When a fiery crash occurred just minutes into the Bahrain Grand Prix, spectators may have feared the worst. But here’s how the driver escaped with only minor injuries.
In the very first lap of the race, as drivers jostled for position, Romain Grosjean’s car careened off the track and split in half, resulting in a ball of fire. Despite the shocking scene, Grosjean climbed out of the wreckage with only minor burns to his hands.
In an article for ArsTechnica, Jonathan Gitlin explained the crucial factors that ensured the driver’s safety.
Firstly there is a mechanism which allows the car to break into two pieces in order to dissipate the energy from a high-impact crash such as this one – which reportedly registered 50Gs. The engine is attached to the chassis by bolts which break apart in circumstances like this, which is why the car split in two.
Secondly, the fuel cell stayed intact rather than bursting. The kevlar fuel cells were contained within a carbonfibre bulkhead, which protected them. However, it’s thought that some kilograms of fuel were spilled on its way from the fuel cell to the engine, which is what caused the fire.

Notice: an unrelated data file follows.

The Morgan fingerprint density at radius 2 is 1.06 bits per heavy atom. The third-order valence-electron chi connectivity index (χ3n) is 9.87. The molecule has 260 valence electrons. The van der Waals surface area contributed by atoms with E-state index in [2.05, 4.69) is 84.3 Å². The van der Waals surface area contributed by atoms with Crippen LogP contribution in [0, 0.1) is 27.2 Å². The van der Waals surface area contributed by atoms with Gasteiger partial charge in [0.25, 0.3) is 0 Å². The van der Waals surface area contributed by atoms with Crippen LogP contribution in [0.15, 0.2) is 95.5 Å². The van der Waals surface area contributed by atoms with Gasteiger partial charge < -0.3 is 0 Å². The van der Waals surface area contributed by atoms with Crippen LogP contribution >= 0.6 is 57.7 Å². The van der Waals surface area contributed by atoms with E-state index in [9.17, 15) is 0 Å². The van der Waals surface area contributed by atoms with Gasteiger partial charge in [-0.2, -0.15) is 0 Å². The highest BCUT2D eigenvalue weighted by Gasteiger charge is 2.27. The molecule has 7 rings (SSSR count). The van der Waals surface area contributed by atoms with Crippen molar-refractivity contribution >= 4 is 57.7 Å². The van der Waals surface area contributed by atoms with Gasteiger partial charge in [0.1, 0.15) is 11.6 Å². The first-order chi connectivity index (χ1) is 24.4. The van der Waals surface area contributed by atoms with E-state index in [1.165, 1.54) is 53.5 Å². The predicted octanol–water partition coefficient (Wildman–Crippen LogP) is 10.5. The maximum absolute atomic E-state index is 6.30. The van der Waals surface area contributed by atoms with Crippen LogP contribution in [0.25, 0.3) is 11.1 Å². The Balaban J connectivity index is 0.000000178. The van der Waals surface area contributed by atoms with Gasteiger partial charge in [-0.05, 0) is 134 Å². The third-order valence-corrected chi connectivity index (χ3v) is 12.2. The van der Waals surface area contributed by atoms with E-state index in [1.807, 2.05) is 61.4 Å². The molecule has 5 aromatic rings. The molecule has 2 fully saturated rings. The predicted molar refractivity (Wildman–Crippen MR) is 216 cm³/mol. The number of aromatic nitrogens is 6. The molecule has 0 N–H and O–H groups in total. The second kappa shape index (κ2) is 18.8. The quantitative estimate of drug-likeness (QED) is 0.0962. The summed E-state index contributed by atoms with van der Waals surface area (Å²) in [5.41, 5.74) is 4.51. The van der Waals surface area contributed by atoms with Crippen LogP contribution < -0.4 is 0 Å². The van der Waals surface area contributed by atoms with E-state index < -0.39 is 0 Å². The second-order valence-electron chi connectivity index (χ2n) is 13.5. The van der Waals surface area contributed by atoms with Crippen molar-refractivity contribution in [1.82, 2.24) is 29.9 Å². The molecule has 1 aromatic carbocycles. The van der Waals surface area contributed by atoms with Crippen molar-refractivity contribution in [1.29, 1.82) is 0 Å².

Thirdly, fireproofing has improved significantly in this new F1 season; the new safety spec means that each garment protects the wearer for 20% longer than in the previous season.
An update from Romain himself. Pleased to see you’re in good spirits! We hope you make a speedy recovery 🙏 pic.twitter.com/njnjjH4GBi— Haas F1 Team (@HaasF1Team) November 29, 2020
Finally, and mostly importantly, the Halo device proved to be crucial in saving Grosjean’s life. This titanium frame wraps around the driver’s cockpit to protect them from extremely high impact crashes – and in this case it most likely stopped the guardrail from hitting Grosjean’s helmet at a potentially fatal speed.
Ironically the driver himself was stridently against the introduction of this safety measure when it first appeared on the scene – but as you can tell from the above embedded video, he now recognises and appreciates the role it played in keeping him safe.